Tuesday, 25 September 2012

Expletive F***ing Deleted

Fuck it. I wonder if others who write have often had that experience of roughly knowing what they want to say, but not being able to find the proper beginning. That bitch of a Muse of mine doesn’t seem to have got her lazy ass out of bed this morning. Shit!

I started thinking about this whole subject after reading something my fellow blogger, Lisa Golden wrote, “I'm trying to not curse. It's an experiment, an exercise in self restraint …” and where she went on to talk about “season[ing] every sentence with a sulfuric dash of that oh so versatile word fuck.”

Actually, I don’t. Or at least don’t very frequently, if only because of the fact that around 90% of the time I’m generally speaking German rather than English and cursing is different in German. Indeed, of around the half dozen languages in which I manage to be more or less incoherent, in none of the others can what is sometimes called “foul language” be so consistently and comprehensively integrated as in English.

Oh, there are certainly flowery and expressive expressions available in other languages. One need only think of the Spanish, “La puta madre que te pario!” or the Italian, “Stronzo! Figlio di puttana!” The Mediterranean languages seem to have a tendency to go beyond simply calling someone a bastard to directly stating that his mother was a whore. But English is the only language I know which offers the possibility of taking a vulgar word for copulation and then inserting it as an adjectival or adverbial qualification with almost unlimited frequency in every sentence.

It makes me wonder about how translators sometimes deal with this particular variety of colloquialism. Of course, colloquialism is always a difficult area for translation, since it involves a very good command of both languages as well as a healthy portion of imagination.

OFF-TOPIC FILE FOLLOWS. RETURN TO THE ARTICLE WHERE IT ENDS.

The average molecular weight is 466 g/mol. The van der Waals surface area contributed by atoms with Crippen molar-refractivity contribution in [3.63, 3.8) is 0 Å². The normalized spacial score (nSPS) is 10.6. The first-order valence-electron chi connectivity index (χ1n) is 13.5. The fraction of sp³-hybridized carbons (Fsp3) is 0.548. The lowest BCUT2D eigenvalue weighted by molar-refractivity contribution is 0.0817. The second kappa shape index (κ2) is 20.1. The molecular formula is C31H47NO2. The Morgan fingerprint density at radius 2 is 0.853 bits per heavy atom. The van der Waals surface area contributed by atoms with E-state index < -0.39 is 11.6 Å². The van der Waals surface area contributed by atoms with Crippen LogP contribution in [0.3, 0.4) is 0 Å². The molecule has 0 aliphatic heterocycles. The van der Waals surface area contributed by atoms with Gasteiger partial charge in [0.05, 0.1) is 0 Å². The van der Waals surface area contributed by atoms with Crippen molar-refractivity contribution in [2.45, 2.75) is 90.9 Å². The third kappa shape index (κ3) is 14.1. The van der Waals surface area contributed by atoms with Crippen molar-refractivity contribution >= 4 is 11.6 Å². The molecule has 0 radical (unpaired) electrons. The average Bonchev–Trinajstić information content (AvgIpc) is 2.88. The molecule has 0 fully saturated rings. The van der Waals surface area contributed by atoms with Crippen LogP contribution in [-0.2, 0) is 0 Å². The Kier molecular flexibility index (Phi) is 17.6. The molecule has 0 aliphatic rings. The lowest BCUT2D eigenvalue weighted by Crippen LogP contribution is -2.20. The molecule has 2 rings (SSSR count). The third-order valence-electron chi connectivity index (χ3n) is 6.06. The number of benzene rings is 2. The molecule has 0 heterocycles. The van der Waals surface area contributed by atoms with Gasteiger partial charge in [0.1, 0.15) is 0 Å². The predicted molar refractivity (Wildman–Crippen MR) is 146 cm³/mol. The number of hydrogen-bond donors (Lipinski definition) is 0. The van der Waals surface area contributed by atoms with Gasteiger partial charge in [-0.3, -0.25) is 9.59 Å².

Many years ago, after first coming to Germany, I spent a while working as an English teacher. There is a German colloquial expression for extreme indifference, Scheiss egal. I remember a student once telling me with some pride that something was “shit equal” to him.

“No, Stefan, you can’t say it like that in English,” I told him.

“Ok, well then, how do you say Scheiss egal in English?”

I thought about it for a moment and then grinned. I had the perfect English equivalent.

“Right, Stefan, remember this one, because this is really good English. Though you wouldn’t say it to your granny, any more than you’d say Scheiss egal to her. The English for Es ist mir scheiss egal is … I don’t give a fuck!”

But on reflection, that one was easy. There are however other scenarios.

This is not working, at least not the way I want it to. There’re all kinds of ideas I have about this subject but they’re just not gelling. Fragments. No fucking flow

There is a nexus about bad language; it’s all associated with sex and digestive waste elimination, penis and vagina and anus, urine and faeces – fuck and prick and cock and cunt, piss and shit. And it all has to do with common, low, vulgar words. Calling a woman “you copulating vagina!” doesn’t really cut it, anymore than telling someone to urinate or copulate off does.

This is all very Freudian, of course, perhaps even a kind of practical proof that the old papa of psychoanalysis was onto something pretty basic with his categorisation of oral, anal and genital phases (though the oral phase doesn’t play any significant role when it comes to cursing). And in terms of national characteristics, the Freudian interpretation can also be carried through to an interpretation of the German psyche as based on linguistic characteristics.

Where in English bad language the copulatory “fuck” or “fucking” is the most common linguistic qualifier, in German it’s Scheisse or Scheiss-. And whereas in English probably the most common denigratory personal expression is “bastard,” in German it’s Arsch [arse] or, most frequent of all, Arschloch [arse-/asshole]. Which suggests that Germans are – in the Freudian sense – extraordinarily anally fixated. Which explains why Germany is a country where so much emphasis is placed on organisation, discipline, administration and efficiency (even if it often doesn’t work and is frequently counterproductive). Anally fixated, the whole lot of them, real controlling arseholes. Just ask the Greeks.

[If my memory serves me correctly (for it is many years since I read the book) Erica Jong’s Fear of Flying offers corroboration for this viewpoint. She describes a particular kind of toilet bowl, common in Germany at the time, which has a kind of porcelain shelf on which the turd lands after a bowel movement rather than landing directly in the water, so that it can be examined by its producer before being flushed away – another indication of anal fixation. However, I can also report that in the almost forty years since the book was published, such toilet bowls are becoming increasingly rare in Germany. Whether that is a deeper indication of a “loosening-up” in the collective German psyche is a judgement I’m not prepared to make.]